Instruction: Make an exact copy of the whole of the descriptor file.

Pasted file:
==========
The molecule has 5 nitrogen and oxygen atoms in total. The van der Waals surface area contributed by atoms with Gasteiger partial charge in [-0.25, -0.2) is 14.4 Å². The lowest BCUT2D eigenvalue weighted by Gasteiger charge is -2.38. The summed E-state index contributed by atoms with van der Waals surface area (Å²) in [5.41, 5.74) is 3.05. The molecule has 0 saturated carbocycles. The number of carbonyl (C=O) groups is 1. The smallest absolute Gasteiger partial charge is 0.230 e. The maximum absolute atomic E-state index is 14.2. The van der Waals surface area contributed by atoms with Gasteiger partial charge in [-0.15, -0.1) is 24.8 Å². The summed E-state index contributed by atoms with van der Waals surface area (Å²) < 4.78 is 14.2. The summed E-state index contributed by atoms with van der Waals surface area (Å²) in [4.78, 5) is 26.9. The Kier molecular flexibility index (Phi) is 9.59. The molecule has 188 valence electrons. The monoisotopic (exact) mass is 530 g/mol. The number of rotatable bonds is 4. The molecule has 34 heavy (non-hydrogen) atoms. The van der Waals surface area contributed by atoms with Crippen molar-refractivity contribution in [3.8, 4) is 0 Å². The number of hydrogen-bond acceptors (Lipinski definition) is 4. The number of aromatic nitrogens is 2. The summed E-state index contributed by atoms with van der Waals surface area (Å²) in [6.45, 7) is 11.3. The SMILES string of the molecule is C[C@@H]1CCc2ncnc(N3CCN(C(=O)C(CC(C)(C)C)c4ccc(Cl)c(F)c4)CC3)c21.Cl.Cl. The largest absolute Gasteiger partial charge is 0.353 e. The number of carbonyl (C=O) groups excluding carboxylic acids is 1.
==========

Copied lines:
The molecule has 5 nitrogen and oxygen atoms in total. The van der Waals surface area contributed by atoms with Gasteiger partial charge in [-0.25, -0.2) is 14.4 Å². The lowest BCUT2D eigenvalue weighted by Gasteiger charge is -2.38. The summed E-state index contributed by atoms with van der Waals surface area (Å²) in [5.41, 5.74) is 3.05. The molecule has 0 saturated carbocycles. The number of carbonyl (C=O) groups is 1. The smallest absolute Gasteiger partial charge is 0.230 e. The maximum absolute atomic E-state index is 14.2. The van der Waals surface area contributed by atoms with Gasteiger partial charge in [-0.15, -0.1) is 24.8 Å². The summed E-state index contributed by atoms with van der Waals surface area (Å²) < 4.78 is 14.2. The summed E-state index contributed by atoms with van der Waals surface area (Å²) in [4.78, 5) is 26.9. The Kier molecular flexibility index (Phi) is 9.59. The molecule has 188 valence electrons. The monoisotopic (exact) mass is 530 g/mol. The number of rotatable bonds is 4. The molecule has 34 heavy (non-hydrogen) atoms. The van der Waals surface area contributed by atoms with Crippen molar-refractivity contribution in [3.8, 4) is 0 Å². The number of hydrogen-bond acceptors (Lipinski definition) is 4. The number of aromatic nitrogens is 2. The summed E-state index contributed by atoms with van der Waals surface area (Å²) in [6.45, 7) is 11.3. The SMILES string of the molecule is C[C@@H]1CCc2ncnc(N3CCN(C(=O)C(CC(C)(C)C)c4ccc(Cl)c(F)c4)CC3)c21.Cl.Cl. The largest absolute Gasteiger partial charge is 0.353 e. The number of carbonyl (C=O) groups excluding carboxylic acids is 1.